Some Things You Need To Know About Drowning


As we move into the month of July, many of you are in the middle of your summer. While splashing around in the water is something we all look forward to during these hot summer months, it’s imperative that we talk about how important water safety is to prevent drowning. A few statistics to think about from WLSL.org: About one in five people who die from drowning are ages 14 and younger. Drowning is the second leading cause of unintentional injury-related death for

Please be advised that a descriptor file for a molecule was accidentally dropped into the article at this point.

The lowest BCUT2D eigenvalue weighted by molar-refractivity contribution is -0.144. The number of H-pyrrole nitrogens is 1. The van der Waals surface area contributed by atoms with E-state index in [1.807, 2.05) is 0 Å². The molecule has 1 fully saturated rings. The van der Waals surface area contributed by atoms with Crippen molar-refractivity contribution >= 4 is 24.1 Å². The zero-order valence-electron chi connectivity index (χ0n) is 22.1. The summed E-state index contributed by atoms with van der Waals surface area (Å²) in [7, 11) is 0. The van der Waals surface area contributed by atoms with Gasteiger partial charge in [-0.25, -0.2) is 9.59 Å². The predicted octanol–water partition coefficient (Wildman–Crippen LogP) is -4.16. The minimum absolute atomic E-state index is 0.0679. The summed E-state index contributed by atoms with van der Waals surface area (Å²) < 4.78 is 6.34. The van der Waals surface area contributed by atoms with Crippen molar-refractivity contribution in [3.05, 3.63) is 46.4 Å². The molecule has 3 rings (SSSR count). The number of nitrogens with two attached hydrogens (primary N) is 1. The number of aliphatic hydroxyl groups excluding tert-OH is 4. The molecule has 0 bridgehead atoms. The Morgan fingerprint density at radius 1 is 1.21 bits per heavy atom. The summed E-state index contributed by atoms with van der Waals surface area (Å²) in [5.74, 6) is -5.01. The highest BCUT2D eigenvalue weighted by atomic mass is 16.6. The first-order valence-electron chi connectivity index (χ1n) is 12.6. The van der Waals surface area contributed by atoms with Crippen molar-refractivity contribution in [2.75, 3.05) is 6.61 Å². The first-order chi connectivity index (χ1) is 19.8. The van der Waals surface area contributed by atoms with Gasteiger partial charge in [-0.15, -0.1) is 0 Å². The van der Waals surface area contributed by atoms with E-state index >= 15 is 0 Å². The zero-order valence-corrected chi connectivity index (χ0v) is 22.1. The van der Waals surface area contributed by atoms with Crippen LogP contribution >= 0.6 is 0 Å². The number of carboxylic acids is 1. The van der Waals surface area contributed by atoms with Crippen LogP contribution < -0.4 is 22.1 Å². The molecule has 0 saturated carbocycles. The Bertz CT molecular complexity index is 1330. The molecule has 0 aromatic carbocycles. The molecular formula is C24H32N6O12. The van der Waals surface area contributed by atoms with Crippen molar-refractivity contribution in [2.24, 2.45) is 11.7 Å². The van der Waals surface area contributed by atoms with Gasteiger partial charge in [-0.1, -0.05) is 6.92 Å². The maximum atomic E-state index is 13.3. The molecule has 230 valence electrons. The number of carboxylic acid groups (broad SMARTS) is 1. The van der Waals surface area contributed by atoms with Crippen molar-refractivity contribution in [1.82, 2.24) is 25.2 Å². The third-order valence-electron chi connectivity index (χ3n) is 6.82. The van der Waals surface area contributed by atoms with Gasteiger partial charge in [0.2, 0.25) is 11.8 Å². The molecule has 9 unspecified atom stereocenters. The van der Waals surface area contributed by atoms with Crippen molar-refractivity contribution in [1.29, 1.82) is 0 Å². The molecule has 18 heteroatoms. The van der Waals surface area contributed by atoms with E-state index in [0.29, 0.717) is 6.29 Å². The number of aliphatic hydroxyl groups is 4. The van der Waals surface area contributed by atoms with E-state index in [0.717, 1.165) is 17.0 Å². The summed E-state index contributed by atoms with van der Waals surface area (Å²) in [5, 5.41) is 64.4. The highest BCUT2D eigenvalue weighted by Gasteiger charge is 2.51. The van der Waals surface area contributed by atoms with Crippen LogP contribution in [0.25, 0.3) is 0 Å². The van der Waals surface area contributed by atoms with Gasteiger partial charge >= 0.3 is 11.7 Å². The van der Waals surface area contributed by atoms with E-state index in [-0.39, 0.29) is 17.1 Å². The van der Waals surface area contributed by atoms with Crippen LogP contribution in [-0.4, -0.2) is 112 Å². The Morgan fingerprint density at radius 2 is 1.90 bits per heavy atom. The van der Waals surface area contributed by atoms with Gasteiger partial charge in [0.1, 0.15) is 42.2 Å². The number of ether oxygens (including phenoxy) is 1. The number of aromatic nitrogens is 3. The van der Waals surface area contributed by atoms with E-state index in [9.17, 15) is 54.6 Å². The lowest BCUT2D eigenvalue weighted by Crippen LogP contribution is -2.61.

ages 1-14. For every child who dies from drowning, another five receive emergency department care for nonfatal submersion injuries. These statistics are a scary reality, so it’s incredibly important that you take all necessary steps to prevent it. First and foremost, learning how to swim is a vital skill that can help prevent drowning, but it’s certainly not the only thing that you can do. As you gear up for the beach or pool, make sure you follow the following water safety tips: Never leave children unattended: Parents are the first line of defense in keeping kids safe in the water. Never leave children unattended near water, not even for a minute. If your child's in the water, you should be too! Read all posted signs: Follow posted safety rules and warnings. Teach kids that being safe in and around the water is a personal responsibility - yours and theirs. Never swim alone or in unsupervised places: Teach your children to always swim with a buddy. Wear a life jacket: If you or a family member is a weak or non-swimmer, wear a life vest. It's nothing to be embarrassed about and many facilities provide them at no charge! Look for lifeguards: It is always best to swim in an area supervised by lifeguards, but remember, lifeguards are the last line of defense when all other layers of protection fail. Avoid water wings: Do not use air-filled swimming aids (such as "water wings") in place of life jackets or life preservers with children. Using air-filled swimming aids can give parents and children a false sense of security, which may increase the risk of drowning. These air-filled aids are toys and are not designed to be flotation devices. After all, air-filled plastic tubes can deflate because they can become punctured or unplugged. Keep toddlers in shallow play areas: Zero-depth entry pools have water games, sprays and fountains with no appreciable water depth. Don't take risks- Don't take chances by overestimating your swimming skills. And MOST Importantly: Learn to swim: Taking swimming lessons can save not only your life but your loved ones life as well! Research has shown that participation in formal swimming lessons can reduce the risk of drowning among children aged 1 to 4 years. The best thing you can do to prevent drowning is LEARN TO SWIM! STAY SAFE and ENJOY!

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